Thursday, December 31, 2009

These are a few of my favorite teams...

Northwest Bearcats - Division II National Champs
Nebraska Cornhuskers - Holiday Bowl Champs
Iowa State Cyclones - Insight Bowl Champs

It's been a great season.

Wednesday, November 11, 2009

Veterans Day

A very thankful Veterans Day, from me and my family. A special gratitude, admiration, and respect for my brother, who is currently serving in Iraq. Here's to wrapping up a successful tour quickly and a safe return home.

Thursday, August 27, 2009

Unexpected SimpleDateFormat Behavior

Failing test case:

import static org.junit.Assert.*;
import java.text.*;
import org.junit.Test;

public class DateFormatTests {

public void testRequiredTwoDigitDay() {
DateFormat df = new SimpleDateFormat("yyyyMMdd");
try {
fail("Expected two-digit day");
} catch (ParseException e) {


SimpleDateFormat API Javadocs
For parsing, the number of pattern letters is ignored unless it's needed to separate two adjacent fields.
Tricksy API javadocs. We hatessss it forever.

Java - Resolving NullPointerException

In Java, the NullPointerException (NPE) is generally a simple exception to resolve. In very basic terms, it means that one is trying to access a property or call a method on an object that does not exist. Read the error message to find the line where the NPE occurred. Examine that line to determine which reference is a likely candidate to be null. Dig a little deeper to find out why that reference is null and fix the application to either ensure the reference is not null or to handle the reference gracefully if it is null.

Tuesday, August 25, 2009

Upside down.

Total U.S. debt held by the public as of August, 2009: $7.3 trillion
Projected deficit for 2010: $1.5 trillion
Total value of all gold ever mined at $941/oz.: $4.8 trillion

Monday, August 03, 2009

My Way: A Tribute To Frank Sinatra

I was lucky enough to be invited by a friend to perform in "My Way: A Tribute To Frank Sinatra" over this past weekend (7/31 - 8/1/2009). The performance was in Sioux City, IA. It was a great couple of nights; we played to around 1,300 people over the two shows and received standing ovations for both performances. During Friday's performance, we started to get some severe weather around intermission. Randy Peters, the artistic director and his crew moved the entire performance indoors; not a small task. The audience patiently waited for another full setup and sound check, and stuck with us through the second act. What a great group of folks!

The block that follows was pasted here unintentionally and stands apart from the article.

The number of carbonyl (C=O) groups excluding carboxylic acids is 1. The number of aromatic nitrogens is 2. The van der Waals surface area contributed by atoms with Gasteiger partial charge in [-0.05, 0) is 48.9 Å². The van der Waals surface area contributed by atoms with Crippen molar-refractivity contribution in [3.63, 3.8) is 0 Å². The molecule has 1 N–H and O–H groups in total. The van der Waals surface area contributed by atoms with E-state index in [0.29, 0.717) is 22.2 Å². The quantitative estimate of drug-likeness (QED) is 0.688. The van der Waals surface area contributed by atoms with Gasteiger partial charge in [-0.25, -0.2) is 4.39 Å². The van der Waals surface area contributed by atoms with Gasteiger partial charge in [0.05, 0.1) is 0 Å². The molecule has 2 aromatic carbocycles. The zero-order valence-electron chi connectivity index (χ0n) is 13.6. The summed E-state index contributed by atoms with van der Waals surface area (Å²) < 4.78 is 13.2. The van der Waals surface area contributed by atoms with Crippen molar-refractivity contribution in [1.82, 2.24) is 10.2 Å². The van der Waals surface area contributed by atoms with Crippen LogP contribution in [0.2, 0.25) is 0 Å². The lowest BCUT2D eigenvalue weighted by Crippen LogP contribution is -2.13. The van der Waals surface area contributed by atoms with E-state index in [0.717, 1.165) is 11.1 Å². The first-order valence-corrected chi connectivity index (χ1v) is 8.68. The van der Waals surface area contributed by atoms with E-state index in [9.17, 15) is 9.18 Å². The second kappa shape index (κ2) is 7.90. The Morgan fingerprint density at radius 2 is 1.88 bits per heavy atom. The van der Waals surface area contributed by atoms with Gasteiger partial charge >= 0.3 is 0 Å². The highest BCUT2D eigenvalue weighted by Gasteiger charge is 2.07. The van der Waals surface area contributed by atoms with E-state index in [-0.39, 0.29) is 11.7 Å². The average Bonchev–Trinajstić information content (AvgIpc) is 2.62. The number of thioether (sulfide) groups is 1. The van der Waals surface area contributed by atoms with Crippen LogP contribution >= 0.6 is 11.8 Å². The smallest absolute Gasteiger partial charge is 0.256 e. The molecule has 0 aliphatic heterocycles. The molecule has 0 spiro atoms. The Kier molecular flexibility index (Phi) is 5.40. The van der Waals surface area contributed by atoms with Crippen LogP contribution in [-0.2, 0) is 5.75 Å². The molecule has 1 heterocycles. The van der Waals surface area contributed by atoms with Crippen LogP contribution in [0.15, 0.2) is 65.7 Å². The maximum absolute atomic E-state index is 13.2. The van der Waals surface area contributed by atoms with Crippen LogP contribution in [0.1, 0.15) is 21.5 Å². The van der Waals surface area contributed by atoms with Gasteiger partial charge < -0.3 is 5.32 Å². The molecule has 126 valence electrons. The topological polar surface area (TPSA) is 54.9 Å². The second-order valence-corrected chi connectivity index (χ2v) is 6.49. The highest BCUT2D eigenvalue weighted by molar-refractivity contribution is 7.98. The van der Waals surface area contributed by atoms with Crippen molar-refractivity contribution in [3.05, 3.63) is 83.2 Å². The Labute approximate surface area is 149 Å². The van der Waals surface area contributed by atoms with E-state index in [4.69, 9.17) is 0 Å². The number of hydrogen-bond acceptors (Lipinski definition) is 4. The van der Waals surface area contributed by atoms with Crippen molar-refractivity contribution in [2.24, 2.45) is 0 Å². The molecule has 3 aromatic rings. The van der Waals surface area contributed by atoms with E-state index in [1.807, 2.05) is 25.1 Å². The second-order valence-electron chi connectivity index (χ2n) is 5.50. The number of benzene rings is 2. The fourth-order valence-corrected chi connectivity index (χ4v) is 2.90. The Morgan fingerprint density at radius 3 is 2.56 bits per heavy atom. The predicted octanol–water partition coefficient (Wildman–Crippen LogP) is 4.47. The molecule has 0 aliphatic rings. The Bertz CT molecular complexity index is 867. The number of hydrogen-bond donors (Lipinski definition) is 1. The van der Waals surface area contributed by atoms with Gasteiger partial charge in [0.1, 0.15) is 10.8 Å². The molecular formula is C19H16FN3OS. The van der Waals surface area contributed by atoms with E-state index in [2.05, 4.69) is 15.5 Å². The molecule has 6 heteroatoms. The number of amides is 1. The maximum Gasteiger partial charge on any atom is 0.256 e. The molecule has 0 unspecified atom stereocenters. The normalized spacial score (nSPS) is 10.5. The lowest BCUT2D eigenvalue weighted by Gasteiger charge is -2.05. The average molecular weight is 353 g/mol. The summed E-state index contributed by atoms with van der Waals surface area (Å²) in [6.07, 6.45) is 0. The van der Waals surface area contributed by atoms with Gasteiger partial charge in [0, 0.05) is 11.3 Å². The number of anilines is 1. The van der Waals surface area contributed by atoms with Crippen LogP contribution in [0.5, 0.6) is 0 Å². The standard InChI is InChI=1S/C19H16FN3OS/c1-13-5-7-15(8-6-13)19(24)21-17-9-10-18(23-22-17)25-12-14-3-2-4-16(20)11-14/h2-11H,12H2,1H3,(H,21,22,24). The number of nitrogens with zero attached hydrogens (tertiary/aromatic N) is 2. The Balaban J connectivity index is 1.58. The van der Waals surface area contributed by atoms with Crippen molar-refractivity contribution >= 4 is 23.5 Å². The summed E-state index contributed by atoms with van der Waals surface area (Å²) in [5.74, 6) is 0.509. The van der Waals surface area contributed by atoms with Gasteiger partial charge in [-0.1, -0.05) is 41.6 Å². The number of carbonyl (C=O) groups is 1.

The ensemble was as follows:
Sandy Henry (Vocalist)
Don Nelson (Bassist)
Stephen Morrow (Vocalist)
Brad Halbersma (Pianist)
Brenda Ashley (Vocalist)
Kimberly Bata (Percussionist)
Charlie Reese (Vocalist)

I've certainly gained an entirely new appreciation for Sinatra and his music. Among the ensemble pieces, I had several feature solos, including:

"I've Got The World On A String"
"Fly Me To The Moon"
"The Lady Is A Tramp"
"My Lean Baby"
"I've Got You Under My Skin"
"(Love Is) The Tender Trap"
"One For My Baby (And One More For The Road)"
"Summer Wind"
"That's Life"

A full list of the songs from the performance (58!)

And here is an online announcement from the local paper:

Sioux City Journal: Songs of Ol' Blue Eyes presented

I cannot thank the cast and crew enough for letting me be a part of this wonderful show!

Monday, July 13, 2009

What's what about who's who

Once again, I've been "chosen as a potential candidate" by the Vanity Press. This time it's the "Biltmore Who's Who" folks. They salute me for my executive and professional accomplishments and, given my background, believe my profile would make a "fitting addition" to the Honors Edition of their publication.

That is, if I just fill out the response form to tell them where I work, what industry I'm in, and what my "personal specialty" is.


Thursday, June 18, 2009

Holy Cow!

A dinner guest of mine was wearing a bright blue t-shirt with a stylized white portrait of Harry Caray.

My two-year-old daughter informed him, "I like your shirt."

He responded, "Oh, you know who this is?"

She answered, "Yeah. It's God."

Sunday, April 26, 2009

Netbeans 6.5 + Grails

I'm not pleased with the apparent behavior of NetBeans 6.5 when creating a new Grails domain class. I'm unable to create a domain class anywhere other than the default package; the dialog keeps asking for a "valid class name":

This name works fine for creating a Groovy class, just not a Grails domain class. So, why won't the Grails support allow it?

UPDATE (2009-05-08): This seems to be straightened out in NetBeans 6.7 (beta).

Tuesday, April 14, 2009

XPath Voodoo

I had a use case for Canoo Web Test to verify the value of a table cell. In an attempt to obtain the value using an XPath query, I used the following expression:

My test failed, reporting that this expression didn't return any value at all. I verified this was the correct path by looking at the XHTML source. It was only through inspecting the XHTML using the Firebug plugin for Firefox did I see a mystery <tbody> tag. I'm not sure at which point that gets injected, or even why. The injection appears to be a misinterpretation of XTHML 1.0 strict (the specified DOCTYPE). When I added the <tbody> tag to the XPath expression -- which I remind you is not in the XHTML source -- the test passed. Here is the working expression:

I haven't figured out what I'm missing, yet.

Thursday, April 02, 2009